EU prospects for Ukraine and Moldova: “Signal of hope” in times of war

Status: 06/24/2022 07:07 a.m

After tough negotiations, the EU declared Ukraine and Moldova as candidate countries. With this, Brussels wants to give hope in difficult times. But there are still some major construction sites.

By Stephan Ueberbach, ARD Studio Brussels

It is the historic decision awaited at this historic summit: “We have decided to grant candidate status to Ukraine and Moldova, and we will do the same for Georgia once our benchmarks have been met there,” EU said – Council President Charles Michel.

Commission head Ursula von der Leyen spoke of a good day for Europe and of “a signal of hope for the people of Moldova, Georgia and Ukraine in these difficult times” in view of the threats posed by the Russian war of aggression.

The Netherlands were also convinced

In the end, all 27 EU member states were on board, including the Netherlands, which had initially expressed concerns. However, Prime Minister Mark Rutte believes that the EU Commission’s recommendation of linking candidate status for Ukraine to extensive reforms is a “responsible and reasonable compromise.”

The EU Commission has confirmed that Ukraine is making good progress, but also sees some major construction sites, for example when it comes to the rule of law, freedom of the press and the protection of minorities – or in the fight against corruption and money laundering. It will therefore be a long time before Ukraine and Moldova can actually become part of the EU. There is talk of years, some even speak of decades.

Tough deliberations in Brussels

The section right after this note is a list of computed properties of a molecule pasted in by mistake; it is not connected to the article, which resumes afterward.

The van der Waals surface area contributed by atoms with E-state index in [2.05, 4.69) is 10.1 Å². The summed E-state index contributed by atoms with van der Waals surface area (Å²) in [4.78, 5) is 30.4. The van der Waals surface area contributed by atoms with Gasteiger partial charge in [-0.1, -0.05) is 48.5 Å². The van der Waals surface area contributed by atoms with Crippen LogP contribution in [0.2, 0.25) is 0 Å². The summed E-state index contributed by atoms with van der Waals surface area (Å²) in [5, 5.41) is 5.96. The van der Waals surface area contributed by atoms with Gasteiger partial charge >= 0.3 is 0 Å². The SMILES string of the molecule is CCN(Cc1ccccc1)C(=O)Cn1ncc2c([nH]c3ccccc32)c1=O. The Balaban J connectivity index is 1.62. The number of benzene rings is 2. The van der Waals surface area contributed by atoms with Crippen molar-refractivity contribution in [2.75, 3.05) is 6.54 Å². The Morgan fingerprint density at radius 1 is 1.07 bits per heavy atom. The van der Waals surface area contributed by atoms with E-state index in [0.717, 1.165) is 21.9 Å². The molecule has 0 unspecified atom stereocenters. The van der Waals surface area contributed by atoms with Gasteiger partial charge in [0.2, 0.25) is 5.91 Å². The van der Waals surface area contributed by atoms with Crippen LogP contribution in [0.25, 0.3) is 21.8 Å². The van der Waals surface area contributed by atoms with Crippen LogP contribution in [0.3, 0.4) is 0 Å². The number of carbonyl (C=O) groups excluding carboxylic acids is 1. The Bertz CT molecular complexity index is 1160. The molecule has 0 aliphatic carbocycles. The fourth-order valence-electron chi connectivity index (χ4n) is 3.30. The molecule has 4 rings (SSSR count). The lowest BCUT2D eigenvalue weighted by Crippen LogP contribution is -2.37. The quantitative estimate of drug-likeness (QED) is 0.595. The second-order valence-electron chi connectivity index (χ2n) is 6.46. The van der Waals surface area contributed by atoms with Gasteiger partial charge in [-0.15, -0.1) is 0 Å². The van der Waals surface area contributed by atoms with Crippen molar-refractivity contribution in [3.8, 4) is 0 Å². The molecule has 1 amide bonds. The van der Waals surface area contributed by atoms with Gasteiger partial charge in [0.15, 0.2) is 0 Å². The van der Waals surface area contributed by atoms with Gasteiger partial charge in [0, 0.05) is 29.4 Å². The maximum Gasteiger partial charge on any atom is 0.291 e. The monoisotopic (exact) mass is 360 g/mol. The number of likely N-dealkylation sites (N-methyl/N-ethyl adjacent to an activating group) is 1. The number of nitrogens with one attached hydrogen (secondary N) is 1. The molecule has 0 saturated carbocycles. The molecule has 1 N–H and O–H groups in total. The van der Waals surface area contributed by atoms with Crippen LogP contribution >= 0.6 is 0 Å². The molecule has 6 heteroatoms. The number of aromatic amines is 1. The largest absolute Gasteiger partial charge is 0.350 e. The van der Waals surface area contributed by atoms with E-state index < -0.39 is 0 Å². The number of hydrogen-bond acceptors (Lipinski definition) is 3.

The “historical decision” is primarily a symbolic one. A sign of support for the Ukrainians who are defending themselves against the Russian attack – also in the interest of the EU. Because “Ukraine respects all basic European values ​​and is fighting not only for its freedom, but for the freedom of the entire democratic world,” says Lithuanian head of state Gitanas Nauseda.

However, the deliberations were slower than expected. Several countries, including Austria and Slovenia, had campaigned for binding commitments to be made to the Western Balkans as well. The accession candidates North Macedonia and Albania have been waiting for the start of negotiations for years, Bosnia-Herzegovina for candidate status, and Kosovo for visa facilitation for its citizens.

“We not only want to give the people of Ukraine hope for a better future, but also those of Bosnia, and that they will not be left alone,” said Slovenian Prime Minister Robert Golob.

Western Balkans: Departure without promises

As expected by many and feared by some, the meeting between the EU leaders and the western Balkan states before the summit brought no significant progress. Instead of firm promises, there were only warm words again this time. The disappointed guests had to go home empty-handed. Albanian Prime Minister Edi Rama spoke of a “shame”. There will be a new attempt in December. Kosovan President Vjosa Osmani-Sadriu put it this way: “The friendly talks must now be followed by action. We finally need a decision.”

Leave a Reply

Your email address will not be published.